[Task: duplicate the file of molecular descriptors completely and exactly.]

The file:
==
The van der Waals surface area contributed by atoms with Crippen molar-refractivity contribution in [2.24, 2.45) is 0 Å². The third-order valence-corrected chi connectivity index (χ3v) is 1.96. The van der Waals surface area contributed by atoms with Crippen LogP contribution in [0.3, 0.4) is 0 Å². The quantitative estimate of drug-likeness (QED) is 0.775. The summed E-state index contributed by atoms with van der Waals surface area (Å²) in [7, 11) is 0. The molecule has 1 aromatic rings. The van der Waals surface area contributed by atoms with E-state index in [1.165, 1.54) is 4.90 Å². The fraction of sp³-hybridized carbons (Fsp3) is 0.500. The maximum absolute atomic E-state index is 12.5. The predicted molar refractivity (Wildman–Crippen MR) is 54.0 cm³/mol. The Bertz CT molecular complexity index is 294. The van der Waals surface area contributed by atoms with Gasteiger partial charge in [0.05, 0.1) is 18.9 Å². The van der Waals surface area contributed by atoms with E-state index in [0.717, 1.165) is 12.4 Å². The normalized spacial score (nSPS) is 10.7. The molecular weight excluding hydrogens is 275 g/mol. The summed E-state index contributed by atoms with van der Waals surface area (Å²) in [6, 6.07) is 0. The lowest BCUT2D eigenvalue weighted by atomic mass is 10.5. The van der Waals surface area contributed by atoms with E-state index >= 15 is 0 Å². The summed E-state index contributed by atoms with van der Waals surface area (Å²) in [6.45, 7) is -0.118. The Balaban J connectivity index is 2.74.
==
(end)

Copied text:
The van der Waals surface area contributed by atoms with Crippen molar-refractivity contribution in [2.24, 2.45) is 0 Å². The third-order valence-corrected chi connectivity index (χ3v) is 1.96. The van der Waals surface area contributed by atoms with Crippen LogP contribution in [0.3, 0.4) is 0 Å². The quantitative estimate of drug-likeness (QED) is 0.775. The summed E-state index contributed by atoms with van der Waals surface area (Å²) in [7, 11) is 0. The molecule has 1 aromatic rings. The van der Waals surface area contributed by atoms with E-state index in [1.165, 1.54) is 4.90 Å². The fraction of sp³-hybridized carbons (Fsp3) is 0.500. The maximum absolute atomic E-state index is 12.5. The predicted molar refractivity (Wildman–Crippen MR) is 54.0 cm³/mol. The Bertz CT molecular complexity index is 294. The van der Waals surface area contributed by atoms with Gasteiger partial charge in [0.05, 0.1) is 18.9 Å². The van der Waals surface area contributed by atoms with E-state index in [0.717, 1.165) is 12.4 Å². The normalized spacial score (nSPS) is 10.7. The molecular weight excluding hydrogens is 275 g/mol. The summed E-state index contributed by atoms with van der Waals surface area (Å²) in [6, 6.07) is 0. The lowest BCUT2D eigenvalue weighted by atomic mass is 10.5. The van der Waals surface area contributed by atoms with E-state index >= 15 is 0 Å². The summed E-state index contributed by atoms with van der Waals surface area (Å²) in [6.45, 7) is -0.118. The Balaban J connectivity index is 2.74.